A blanket, a bath and a cozy respite for turtles
At least three dozen young sea turtles are getting a little vacation under heat lamps after being rescued from an arctic blast that caused the water temperature in an arm of the Gulf of Mexico to plummet 18 degrees in 48 hours.
The turtles were left comatose by the rapid temperature drop this week in the shallow bay where they feed. Rescuers feared the cold would kill the turtles or make them too sluggish to avoid sharks.
Volunteers, students and others scooped them up, bundled them in blankets and towels, and took them to the privately run Sea Turtle Inc. rescue center and a University of Texas marine laboratory.
The green turtles were scrubbed clean and put under heat lamps until their eyes opened and their flippers twitched -- signs they were reviving and ready to be put into holding tanks.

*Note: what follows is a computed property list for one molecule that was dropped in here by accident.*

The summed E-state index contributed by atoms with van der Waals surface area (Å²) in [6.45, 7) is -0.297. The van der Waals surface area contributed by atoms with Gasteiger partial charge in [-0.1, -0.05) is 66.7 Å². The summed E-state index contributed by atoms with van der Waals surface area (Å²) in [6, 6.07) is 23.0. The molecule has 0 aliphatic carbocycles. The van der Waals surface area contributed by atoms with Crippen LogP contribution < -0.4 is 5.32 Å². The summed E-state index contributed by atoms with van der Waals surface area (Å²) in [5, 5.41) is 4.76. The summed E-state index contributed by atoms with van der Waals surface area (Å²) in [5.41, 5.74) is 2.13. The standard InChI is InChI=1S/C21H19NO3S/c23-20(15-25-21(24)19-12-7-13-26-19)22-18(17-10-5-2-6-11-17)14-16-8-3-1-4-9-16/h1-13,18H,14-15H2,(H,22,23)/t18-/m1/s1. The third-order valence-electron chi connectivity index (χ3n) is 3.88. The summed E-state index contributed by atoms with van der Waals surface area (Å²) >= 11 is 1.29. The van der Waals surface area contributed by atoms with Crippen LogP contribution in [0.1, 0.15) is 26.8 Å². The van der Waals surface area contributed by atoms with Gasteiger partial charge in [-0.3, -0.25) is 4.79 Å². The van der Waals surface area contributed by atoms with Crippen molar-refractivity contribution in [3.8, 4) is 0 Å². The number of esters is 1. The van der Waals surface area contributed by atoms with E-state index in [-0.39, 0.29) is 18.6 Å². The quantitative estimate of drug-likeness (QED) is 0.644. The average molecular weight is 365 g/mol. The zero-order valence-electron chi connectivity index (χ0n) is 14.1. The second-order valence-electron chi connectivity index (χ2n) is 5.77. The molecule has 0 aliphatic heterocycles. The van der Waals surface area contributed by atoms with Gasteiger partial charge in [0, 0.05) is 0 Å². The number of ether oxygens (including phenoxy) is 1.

Green turtles are born off the coast of Mexico’s Yucatan Peninsula and spend their early years feeding on turtle grass in shallow bay areas such as South Padre’s Laguna Madre.
When they are mature -- 15 to 20 years old and weighing about 500 pounds -- they return to Mexico to breed.
But a cold spell that dropped into the 30s chilled the water into the 50s.
The turtles’ systems began shutting down, and they started washing ashore.
Robert Banard, a volunteer who found the first turtles with his wife, said they ranged in size from 3 to 65 pounds and were almost immobile.